Nezu Museum – Museum of Mysterious Oriental Art in Tokyo

About the Museum

Museum genre: Orental art
Closed: Monday (if Monday is a national holiday, the following day is closed), Dec. 31, Jan. 1
Opening hour: 10:00 to 17:00 (entrance closes at 16:30)
Price: (Adult) 1,600¥ / (High school student or above) 1,300¥ / (Junior high school student and below) Free
Duration of visiting: (Carefully) 90 mins (Quickly) 30 mins
English brochure: Available
Address: 6-5-1, Minami-Aoyama, Minato-ku, Tokyo
TEL: 03-3400-2536
Nearest station: Omotesando station

What is Nezu Museum?

The Nezu Museum is an art museum in Aoyama, Tokyo, opened in 1941 by Nezu Kaichirō, a Japanese railroad magnate, tea master, and politician, to exhibit his Japanese and Oriental antiquities collection. Along with the Hakuturu Fine Art Museum and the Okura Museum, the Nezu Museum is one of the few museums in Japan with a pre-World War II history.

The museum’s original collection of 4,643 items has grown to over 7,600. These include seven national treasures and 88 important cultural properties. The museum’s collection of Oriental antiquities consists mainly of Japanese, Chinese, and Korean antiquities.
Visitors can appreciate Buddhist art such as Buddhist statues from the 6th century, tea ceremony utensils and calligraphy tools from the Edo period, bronzes from the Shang period in the 17th century BEC., and Buddhist paintings, ink paintings, lacquerware, swords, and ceramics.
Also on display are bronzes such as the Double-Ram Zun, which is unique in the world and can only be found in the British Museum and the Nezu Museum.
The exhibits are changed regularly, so the works on view will vary depending on the time of year you visit.

The Nezu Museum was largely destroyed in the war in 1945 and has undergone multiple additions and renovations. The main building is a sophisticated, modern building with Japanese elements of harmony. The museum includes a Japanese garden, a café, and a museum store.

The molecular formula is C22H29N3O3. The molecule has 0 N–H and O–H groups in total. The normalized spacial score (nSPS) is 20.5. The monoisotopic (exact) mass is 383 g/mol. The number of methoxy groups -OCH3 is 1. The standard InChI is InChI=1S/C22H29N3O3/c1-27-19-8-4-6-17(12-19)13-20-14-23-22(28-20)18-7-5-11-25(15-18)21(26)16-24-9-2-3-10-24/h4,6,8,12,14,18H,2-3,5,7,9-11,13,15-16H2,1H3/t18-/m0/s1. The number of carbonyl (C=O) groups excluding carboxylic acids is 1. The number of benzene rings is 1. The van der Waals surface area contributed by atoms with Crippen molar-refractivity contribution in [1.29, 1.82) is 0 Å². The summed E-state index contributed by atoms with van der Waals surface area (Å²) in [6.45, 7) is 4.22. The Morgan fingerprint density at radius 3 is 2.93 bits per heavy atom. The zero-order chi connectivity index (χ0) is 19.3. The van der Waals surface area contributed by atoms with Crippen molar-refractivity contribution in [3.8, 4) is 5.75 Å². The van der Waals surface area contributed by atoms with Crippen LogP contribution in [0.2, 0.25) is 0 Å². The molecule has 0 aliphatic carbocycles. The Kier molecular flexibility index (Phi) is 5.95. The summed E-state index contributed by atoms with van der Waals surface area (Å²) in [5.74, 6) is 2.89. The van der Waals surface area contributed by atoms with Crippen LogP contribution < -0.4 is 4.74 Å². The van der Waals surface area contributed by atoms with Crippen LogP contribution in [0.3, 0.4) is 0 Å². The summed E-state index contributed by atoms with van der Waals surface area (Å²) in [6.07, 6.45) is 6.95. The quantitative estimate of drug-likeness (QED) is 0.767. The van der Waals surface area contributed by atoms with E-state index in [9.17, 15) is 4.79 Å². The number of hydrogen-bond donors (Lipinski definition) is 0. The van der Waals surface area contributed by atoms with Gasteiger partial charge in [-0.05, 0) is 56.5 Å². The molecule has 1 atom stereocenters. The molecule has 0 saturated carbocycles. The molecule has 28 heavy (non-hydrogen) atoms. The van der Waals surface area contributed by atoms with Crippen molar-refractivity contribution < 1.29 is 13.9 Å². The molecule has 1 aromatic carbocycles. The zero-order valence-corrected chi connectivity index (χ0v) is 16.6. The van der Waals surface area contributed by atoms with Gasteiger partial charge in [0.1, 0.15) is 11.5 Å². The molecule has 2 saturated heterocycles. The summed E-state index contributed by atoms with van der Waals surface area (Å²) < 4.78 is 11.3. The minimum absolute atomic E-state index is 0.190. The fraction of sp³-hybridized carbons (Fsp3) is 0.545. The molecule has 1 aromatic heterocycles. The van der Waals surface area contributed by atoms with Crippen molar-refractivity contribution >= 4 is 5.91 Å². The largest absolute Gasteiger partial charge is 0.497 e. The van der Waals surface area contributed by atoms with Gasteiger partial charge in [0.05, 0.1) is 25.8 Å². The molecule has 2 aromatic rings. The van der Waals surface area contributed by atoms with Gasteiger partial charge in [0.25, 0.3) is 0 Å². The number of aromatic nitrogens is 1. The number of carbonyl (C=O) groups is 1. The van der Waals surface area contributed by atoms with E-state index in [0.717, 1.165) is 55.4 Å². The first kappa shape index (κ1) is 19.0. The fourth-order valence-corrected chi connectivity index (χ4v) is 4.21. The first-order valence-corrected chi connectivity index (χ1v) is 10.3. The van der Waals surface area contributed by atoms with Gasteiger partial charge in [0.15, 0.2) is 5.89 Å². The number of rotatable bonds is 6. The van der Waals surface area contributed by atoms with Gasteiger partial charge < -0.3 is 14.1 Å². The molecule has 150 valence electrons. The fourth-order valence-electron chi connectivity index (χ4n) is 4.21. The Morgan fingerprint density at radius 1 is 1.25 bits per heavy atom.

Photography of the exhibits is not allowed inside the museum, except for the ground floor hall and the Japanese garden. Benches are placed throughout the museum so visitors can rest while viewing the exhibits.

What Can You See?


Ten stone Buddhas and statues are displayed in a spacious hall on the first floor. Among them are stone Buddhas produced in Gandhara in the 3rd century and in China from the 6th to the 8th century.
Photography is allowed in the hall on the first floor.

Gallery 1&2

Galleries 1 and 2 are used for special exhibitions, and the exhibits change depending on the project. To protect the artworks, the rooms are often darkened. The direction provides a spacious and relaxing environment to view them.

Gallery 3

This is the smallest exhibition room in the Nezu Museum. Although the exhibits are subject to change, five Japanese Vajrayana Buddhas and Buddhist ritual objects from the Asuka (592-710), Nara (710-794), Heian (794-1185), and Kamakura (1185-1333) periods are on display.

Gallery 4

The exhibition features some of the world’s finest bronzes of various sizes, cast with a high level of skill unmatched anywhere in the world. Among the displayed pieces are bronzes from the Chinese Shang period (17c BCE – 110 BCE) and the Zhou period (11c BC – 256 BC). Gallery 4 is also home to the world’s rarest Double-Ram Zun, which can only be found in the British Museum and the Nezu Museum.
Also displayed in front of Gallery 4 are decorated clocks from England.

Gallery 5

Gallery 5 is a special exhibition room with exhibits that change with each project.

Gallery 6

Tools related to the Japanese tea ceremony are displayed according to the season. Visitors can appreciate a soft Japanese Zen exhibit at the end of the solemn Buddhist art.

Japanese Garden

Behind the museum is a naturalistic Japanese garden with pine trees, tea, Pieris japonica, camellias, and ginkgo trees. The garden features a 10th-century Korean stone Buddha, a stupa, a pond in harmony with the Japanese garden, and several tea houses.
Umbrellas are provided, so visitors can enjoy strolling in the garden even on rainy days.

What Is Double-Ram Zun?

The Double-Ram Zun is a type of bronze drinking vessel in the form of a sheep half-body arrangement on both sides. It is thought to have been made during the Shang dynasty in China (13 BCE – 11 BCE). There are only two similar examples in the world, one in the Nezu Museum and the other in the British Museum. The mysterious and exquisite workmanship, which can be described as bewitching, is rare worldwide and is one of the Nezu Museum’s most representative and valuable collections.
Recent research has led to the discovery of where and how Double-Ram Zuns were made. However, since no excavation or written records have been found, many of them are still shrouded in mystery. At the Nezu Museum, the Double-Ram Zun is on permanent display in Gallery 4 and fascinates visitors with its mystery and artistry.

Nezu Museum. (2015, January 9). Two Double-Ram Zun: World Renowned Chinese Bronzes from the Nezu Museum and the British Musueum. Nezu Bijutsukan.


The Yeokmok Art Museum, where Picasso’s ceramic works can be viewed, is a 5-minute walk from the Nezu Museum. It is also recommended to visit this museum in conjunction with the Nezu Museum.